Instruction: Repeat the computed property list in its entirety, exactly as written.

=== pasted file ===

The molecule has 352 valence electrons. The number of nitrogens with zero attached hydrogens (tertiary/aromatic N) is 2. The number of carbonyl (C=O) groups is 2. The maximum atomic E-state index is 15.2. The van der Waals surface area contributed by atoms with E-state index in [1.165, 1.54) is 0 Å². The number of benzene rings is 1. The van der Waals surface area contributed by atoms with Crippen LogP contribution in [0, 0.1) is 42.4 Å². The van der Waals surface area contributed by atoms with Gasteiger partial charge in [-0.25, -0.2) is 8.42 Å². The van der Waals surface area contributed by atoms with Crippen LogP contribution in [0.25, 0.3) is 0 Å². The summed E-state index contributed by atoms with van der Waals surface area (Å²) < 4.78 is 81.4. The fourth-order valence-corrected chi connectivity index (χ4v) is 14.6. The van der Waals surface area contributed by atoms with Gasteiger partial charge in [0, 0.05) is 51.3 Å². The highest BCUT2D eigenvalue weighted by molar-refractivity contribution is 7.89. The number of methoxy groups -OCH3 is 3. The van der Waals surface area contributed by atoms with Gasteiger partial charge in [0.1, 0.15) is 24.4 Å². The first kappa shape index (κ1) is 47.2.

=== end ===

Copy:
The molecule has 352 valence electrons. The number of nitrogens with zero attached hydrogens (tertiary/aromatic N) is 2. The number of carbonyl (C=O) groups is 2. The maximum atomic E-state index is 15.2. The van der Waals surface area contributed by atoms with E-state index in [1.165, 1.54) is 0 Å². The number of benzene rings is 1. The van der Waals surface area contributed by atoms with Crippen LogP contribution in [0, 0.1) is 42.4 Å². The van der Waals surface area contributed by atoms with Gasteiger partial charge in [-0.25, -0.2) is 8.42 Å². The van der Waals surface area contributed by atoms with Crippen LogP contribution in [0.25, 0.3) is 0 Å². The summed E-state index contributed by atoms with van der Waals surface area (Å²) < 4.78 is 81.4. The fourth-order valence-corrected chi connectivity index (χ4v) is 14.6. The van der Waals surface area contributed by atoms with Gasteiger partial charge in [0, 0.05) is 51.3 Å². The highest BCUT2D eigenvalue weighted by molar-refractivity contribution is 7.89. The number of methoxy groups -OCH3 is 3. The van der Waals surface area contributed by atoms with Gasteiger partial charge in [0.1, 0.15) is 24.4 Å². The first kappa shape index (κ1) is 47.2.